Wang Yi also told the annual U.N. General Assembly China was committed to the denuclearisation of the Korean Peninsula and there should be no new nuclear weapons north or south of the border, or elsewhere in Northeast Asia.
He urged the United States to honour its “four ‘no’ commitment,” an apparent reference to an Aug. 1 statement by U.S. Secretary of State Rex Tillerson, in which he said Washington did not seek the collapse or change of the North Korean government, accelerated reunification of the peninsula, or to send its military north of the border.
“We urge the DPRK not to go further along a dangerous direction,” Wang said, referring to North Korea by the acronym of its official name, the Democratic People’s Republic of Korea.
“And we call upon all parties to play a constructive role in easing tensions. There is still hope for peace and we must not give up. Negotiation is the only way out, which deserves every effort. Parties should meet each other half way, by addressing each other’s legitimate concerns.”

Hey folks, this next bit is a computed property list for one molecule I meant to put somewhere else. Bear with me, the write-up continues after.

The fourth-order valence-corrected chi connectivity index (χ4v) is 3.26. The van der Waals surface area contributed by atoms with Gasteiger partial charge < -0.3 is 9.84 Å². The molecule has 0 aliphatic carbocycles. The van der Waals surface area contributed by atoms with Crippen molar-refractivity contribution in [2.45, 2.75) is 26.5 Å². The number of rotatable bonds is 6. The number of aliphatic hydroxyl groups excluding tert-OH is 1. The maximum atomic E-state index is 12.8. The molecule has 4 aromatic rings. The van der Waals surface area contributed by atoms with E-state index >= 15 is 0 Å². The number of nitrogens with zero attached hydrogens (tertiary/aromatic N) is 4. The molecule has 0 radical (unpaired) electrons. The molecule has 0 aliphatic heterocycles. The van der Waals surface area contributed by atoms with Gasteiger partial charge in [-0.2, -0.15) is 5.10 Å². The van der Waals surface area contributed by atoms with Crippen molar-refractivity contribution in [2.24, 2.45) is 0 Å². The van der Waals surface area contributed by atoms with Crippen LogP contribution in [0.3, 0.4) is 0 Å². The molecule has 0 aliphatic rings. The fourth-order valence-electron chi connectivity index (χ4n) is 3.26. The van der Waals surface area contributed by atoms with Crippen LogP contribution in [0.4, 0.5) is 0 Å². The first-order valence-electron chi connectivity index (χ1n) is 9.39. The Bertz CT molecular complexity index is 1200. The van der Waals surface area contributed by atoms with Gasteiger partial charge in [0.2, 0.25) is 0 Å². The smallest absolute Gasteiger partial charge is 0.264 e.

Wang made no mention in his speech of U.S. President Donald Trump’s announcement of new sanctions on Thursday that open the door wider to blacklisting people and entities doing business with North Korea, including its shipping and trade networks.
China, North Korea’s main trading partner, has backed successive rounds of United Nations sanctions over North Korean nuclear bomb tests, but has repeatedly said it is opposed to unilateral sanctions and especially “long-arm jurisdiction” over Chinese entities and individuals.
(Reporting by David Brunnstrom, Yara Bayoumy and Arshad Mohammed at the United Nations; Editing by James Dalgleish)
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